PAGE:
Any downsides to changing room_speed many times?

Discussion in 'Programming' started by 2Dcube, Oct 12, 2019 at 3:52 AM.

  1. 2Dcube

    2Dcube Member

    Joined:
    Jun 23, 2016
    Posts:
    371
    I am working on a turn based puzzle game.
    It's fairly simple and I am using a fps setting of 30 frames per second.
    However to increase the responsiveness of touch control on mobile I am thinking of switching to 60 fps when dealing with player input, then going back to 30 after the move starts.
    When waiting for input there are no animations so I won't have to adjust anything.

    I can't think of any downsides, it's just that usually games are set to either 30 or 60 and don't change mid way.
     
  2. NightFrost

    NightFrost Member

    Joined:
    Jun 24, 2016
    Posts:
    1,959
    Well, if you have any counters running, they'll run twice as fast at 60, alarms likewise will run down double speed, and any variables derived from room speed will now be incorrect until updated.

    However I don't see any downside to running at 60fps all the time. In fact I don't see any upside to running at 30fps, unless performance on some super-weak platform would be an issue.
     
  3. 2Dcube

    2Dcube Member

    Joined:
    Jun 23, 2016
    Posts:
    371
    Good point about alarms but I don't use them during gameplay (as they are difficult to pause).

    The upside to 30 fps is to save battery life, although I don't know how much difference it really makes.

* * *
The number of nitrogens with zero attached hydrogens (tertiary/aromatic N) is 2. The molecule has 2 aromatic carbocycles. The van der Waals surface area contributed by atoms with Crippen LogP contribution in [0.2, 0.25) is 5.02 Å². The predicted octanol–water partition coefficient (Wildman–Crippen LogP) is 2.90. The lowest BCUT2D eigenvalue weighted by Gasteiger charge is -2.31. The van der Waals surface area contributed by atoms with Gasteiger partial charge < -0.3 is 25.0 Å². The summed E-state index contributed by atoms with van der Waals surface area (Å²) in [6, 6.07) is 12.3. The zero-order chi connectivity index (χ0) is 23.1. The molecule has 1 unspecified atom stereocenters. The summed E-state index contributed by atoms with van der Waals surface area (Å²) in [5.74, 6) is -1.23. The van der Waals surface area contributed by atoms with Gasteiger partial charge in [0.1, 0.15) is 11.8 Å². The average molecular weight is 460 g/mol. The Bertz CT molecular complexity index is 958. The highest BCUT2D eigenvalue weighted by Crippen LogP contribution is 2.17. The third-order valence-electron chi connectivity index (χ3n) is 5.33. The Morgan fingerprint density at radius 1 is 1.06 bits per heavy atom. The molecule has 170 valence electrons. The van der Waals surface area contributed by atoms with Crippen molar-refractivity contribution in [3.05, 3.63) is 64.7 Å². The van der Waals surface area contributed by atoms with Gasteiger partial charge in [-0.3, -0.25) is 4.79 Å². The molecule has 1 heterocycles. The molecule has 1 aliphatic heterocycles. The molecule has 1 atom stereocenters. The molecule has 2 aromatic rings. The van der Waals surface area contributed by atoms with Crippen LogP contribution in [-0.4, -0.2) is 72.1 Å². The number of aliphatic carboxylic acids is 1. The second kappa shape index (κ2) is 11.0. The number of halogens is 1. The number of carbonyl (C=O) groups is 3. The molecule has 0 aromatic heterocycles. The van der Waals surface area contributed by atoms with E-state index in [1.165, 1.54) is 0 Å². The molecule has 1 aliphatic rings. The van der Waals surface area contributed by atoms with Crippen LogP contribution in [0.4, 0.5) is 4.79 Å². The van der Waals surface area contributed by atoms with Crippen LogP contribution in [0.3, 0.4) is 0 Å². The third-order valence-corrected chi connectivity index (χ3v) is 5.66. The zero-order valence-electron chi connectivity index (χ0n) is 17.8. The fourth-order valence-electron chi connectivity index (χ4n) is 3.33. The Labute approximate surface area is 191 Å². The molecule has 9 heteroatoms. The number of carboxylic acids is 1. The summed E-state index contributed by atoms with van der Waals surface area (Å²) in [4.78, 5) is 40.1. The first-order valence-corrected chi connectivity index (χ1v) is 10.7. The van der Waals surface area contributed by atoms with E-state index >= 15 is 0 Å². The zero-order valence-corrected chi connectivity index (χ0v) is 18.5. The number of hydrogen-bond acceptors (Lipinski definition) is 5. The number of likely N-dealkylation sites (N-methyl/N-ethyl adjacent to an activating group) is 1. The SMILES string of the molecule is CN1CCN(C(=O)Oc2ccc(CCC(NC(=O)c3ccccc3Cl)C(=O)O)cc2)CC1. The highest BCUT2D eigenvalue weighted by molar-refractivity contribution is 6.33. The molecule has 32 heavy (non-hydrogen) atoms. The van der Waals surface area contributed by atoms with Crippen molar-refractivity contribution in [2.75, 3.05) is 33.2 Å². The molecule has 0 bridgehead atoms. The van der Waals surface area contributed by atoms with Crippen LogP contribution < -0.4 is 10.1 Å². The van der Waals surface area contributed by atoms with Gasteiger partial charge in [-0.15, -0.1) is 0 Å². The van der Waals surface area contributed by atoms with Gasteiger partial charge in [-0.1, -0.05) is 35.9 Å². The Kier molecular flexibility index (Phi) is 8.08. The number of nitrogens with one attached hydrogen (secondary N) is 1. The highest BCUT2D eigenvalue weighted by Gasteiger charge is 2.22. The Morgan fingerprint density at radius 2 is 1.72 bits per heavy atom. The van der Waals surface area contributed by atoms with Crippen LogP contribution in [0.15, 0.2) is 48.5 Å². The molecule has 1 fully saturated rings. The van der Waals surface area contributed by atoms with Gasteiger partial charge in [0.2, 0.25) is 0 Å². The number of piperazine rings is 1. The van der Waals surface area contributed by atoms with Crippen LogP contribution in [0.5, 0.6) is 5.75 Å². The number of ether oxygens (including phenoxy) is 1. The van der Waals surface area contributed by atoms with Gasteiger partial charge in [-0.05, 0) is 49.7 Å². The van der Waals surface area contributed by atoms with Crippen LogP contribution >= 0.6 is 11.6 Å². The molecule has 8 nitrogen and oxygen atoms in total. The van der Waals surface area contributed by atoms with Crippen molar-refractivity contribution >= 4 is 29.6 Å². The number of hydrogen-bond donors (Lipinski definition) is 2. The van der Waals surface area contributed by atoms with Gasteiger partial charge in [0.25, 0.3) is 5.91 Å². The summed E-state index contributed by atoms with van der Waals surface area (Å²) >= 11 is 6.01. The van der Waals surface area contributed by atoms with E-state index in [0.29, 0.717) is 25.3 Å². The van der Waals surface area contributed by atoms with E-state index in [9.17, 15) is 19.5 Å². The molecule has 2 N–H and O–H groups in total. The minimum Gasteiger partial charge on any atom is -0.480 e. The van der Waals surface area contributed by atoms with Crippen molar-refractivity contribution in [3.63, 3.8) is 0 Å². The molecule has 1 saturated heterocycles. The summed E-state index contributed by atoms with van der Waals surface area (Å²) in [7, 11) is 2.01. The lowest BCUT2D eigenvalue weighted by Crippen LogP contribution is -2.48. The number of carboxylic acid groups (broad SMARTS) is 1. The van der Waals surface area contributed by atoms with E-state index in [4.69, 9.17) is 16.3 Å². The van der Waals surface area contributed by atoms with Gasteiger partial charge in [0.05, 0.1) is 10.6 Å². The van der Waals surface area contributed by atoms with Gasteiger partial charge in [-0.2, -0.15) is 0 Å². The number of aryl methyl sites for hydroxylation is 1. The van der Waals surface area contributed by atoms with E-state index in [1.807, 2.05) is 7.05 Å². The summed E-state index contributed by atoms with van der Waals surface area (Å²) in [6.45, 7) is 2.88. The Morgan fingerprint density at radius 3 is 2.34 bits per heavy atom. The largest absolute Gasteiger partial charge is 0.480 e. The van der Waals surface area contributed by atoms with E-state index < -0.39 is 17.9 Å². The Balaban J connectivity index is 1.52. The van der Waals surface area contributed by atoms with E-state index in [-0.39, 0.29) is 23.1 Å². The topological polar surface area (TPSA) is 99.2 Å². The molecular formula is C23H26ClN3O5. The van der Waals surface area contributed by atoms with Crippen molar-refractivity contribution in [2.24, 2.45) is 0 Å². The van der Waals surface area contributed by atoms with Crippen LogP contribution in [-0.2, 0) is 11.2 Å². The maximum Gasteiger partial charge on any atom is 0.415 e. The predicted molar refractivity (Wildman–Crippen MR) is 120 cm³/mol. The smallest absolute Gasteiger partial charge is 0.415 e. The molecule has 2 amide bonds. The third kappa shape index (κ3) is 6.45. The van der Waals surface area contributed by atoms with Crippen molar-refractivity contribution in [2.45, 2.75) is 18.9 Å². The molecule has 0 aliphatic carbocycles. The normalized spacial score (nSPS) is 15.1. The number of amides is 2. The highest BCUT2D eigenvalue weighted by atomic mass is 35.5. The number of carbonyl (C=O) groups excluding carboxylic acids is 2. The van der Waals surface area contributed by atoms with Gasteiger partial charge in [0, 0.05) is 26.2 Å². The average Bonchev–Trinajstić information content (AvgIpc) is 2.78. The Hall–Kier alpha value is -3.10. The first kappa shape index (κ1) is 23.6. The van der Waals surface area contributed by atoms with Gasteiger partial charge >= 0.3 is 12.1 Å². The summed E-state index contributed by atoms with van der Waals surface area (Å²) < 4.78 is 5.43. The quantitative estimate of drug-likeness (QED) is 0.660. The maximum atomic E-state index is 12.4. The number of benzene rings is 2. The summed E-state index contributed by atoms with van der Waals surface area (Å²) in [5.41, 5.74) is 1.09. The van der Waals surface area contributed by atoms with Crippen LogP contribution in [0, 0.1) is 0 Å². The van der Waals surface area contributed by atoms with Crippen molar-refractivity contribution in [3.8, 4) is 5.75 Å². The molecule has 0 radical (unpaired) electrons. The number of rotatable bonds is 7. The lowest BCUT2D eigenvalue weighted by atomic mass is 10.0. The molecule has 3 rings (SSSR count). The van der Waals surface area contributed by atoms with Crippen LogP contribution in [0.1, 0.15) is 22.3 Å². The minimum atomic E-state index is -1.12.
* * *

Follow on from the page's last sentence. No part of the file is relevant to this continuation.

I think I'll just have to try it out and see if the switching works smoothly.
     
  4. Nocturne

    Nocturne Friendly Tyrant Forum Staff Admin

    Joined:
    Apr 13, 2016
    Posts:
    6,896
    Just want to chime in that alarms are actually very easy to pause! Simply increment them by 1 for each step the game is paused... For example, all my games have this in their step event (when required):

    Code:
    if !global.Pause
    {
    // RUN STEP CODE
    }
    else
    {
    alarm[n]++
    }
    Alternatively, since a paused game uses less resources you can do something more generic like this in a controller object:

    Code:
    if global.Pause
    {
    with (all)
        {
        for (var i = 0; i < 12; ++i;)
            {
            alarm[i]++;
            }
        }
    }
    Or any number of other ways can be used as long as the alarm is being added to each step that the paused state is being maintained. :)
     
    ParodyKnaveBob, Yal and 2Dcube like this.
  5. 2Dcube

    2Dcube Member

    Joined:
    Jun 23, 2016
    Posts:
    371
    I never thought about simply increasing them to keep them at the same level, brilliant.
     
    ParodyKnaveBob and Nocturne like this.

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